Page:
I took these pictures of Chinese figurines in the garden of Taipei's Bao An temple. They show how tea is closely associated with Chinese culture and buddhism. Religions are often closely associated with a drink, rather than with food. In Judaism (and the Ancient Testament), olive oil plays an important role (see this article in Divine Tastes blog). For Christians, wine is probably the most spiritual drink, as it is used for the communion with Jesus.For my confirmation, the pastor chose this verse from Luke (4:4) for me: "It is written, That man shall not live by bread alone, but by every word of God." Thus, in the bible, food (bread) is viewed as very materialistic. And catholics even call its excess one of 7 capital sins: gluttony.
Tea, on the other hand, is often viewed as the opposite of food. Instead of feeding, it purifies the body and clarifies the mind. When this idea is taken at the suface, tea is then touted as healthy or even helping you loose weight! This utilitarian view of tea is still very materialistic. It's all about chemical components and how they react in the body.
For me, the first step towards something 'spritual' comes when you realize that tea tastes good and is fun! Tea is not just another way to quench your thirst, but it's a pleasure. Life is short, so let's enjoy every sip (of tea)!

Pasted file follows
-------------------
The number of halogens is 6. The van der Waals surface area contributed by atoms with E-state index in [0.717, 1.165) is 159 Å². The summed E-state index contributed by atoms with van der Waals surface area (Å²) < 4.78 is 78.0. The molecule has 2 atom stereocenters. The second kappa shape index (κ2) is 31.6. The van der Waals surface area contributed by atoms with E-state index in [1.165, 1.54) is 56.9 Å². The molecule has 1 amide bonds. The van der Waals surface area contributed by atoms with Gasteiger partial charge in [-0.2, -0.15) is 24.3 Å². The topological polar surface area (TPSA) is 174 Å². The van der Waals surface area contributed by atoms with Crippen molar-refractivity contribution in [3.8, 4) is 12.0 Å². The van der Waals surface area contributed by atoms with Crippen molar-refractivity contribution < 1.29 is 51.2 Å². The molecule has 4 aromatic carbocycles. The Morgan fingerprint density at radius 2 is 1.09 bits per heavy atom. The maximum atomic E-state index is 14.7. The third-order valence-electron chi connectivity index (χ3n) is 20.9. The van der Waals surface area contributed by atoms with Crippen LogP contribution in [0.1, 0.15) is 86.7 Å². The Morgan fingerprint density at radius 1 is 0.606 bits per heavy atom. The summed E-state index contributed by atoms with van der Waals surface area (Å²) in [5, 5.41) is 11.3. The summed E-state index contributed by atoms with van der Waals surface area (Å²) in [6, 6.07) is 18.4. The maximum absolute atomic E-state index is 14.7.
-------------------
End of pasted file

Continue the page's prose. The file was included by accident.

Tea is also fun, because there are so many different teas and the way each brew is influenced by so many parameters: kettle, tea vessel, water, temperature, brewing time, pouring speed, tea cup... Very small variations can have big impacts on tea. It's so amazing! And with amazement come the questions and the thirst to understand more about tea.
The next step is then to learn more about tea culture and Chinese culture in general. The final step, I believe, is when tea brewing is similar to meditation. Experience tells the tea drinker that a peaceful mind is one of those details that helps brew better tea. No wonder then that many Buddhist monks and Chinese thinkers love tea so much!
Related: A Felicific Life is a recently created tea blog from a Buddhist tea drinker.
Wulong torréfié de Ôkawa-Morokozawa
20 hours ago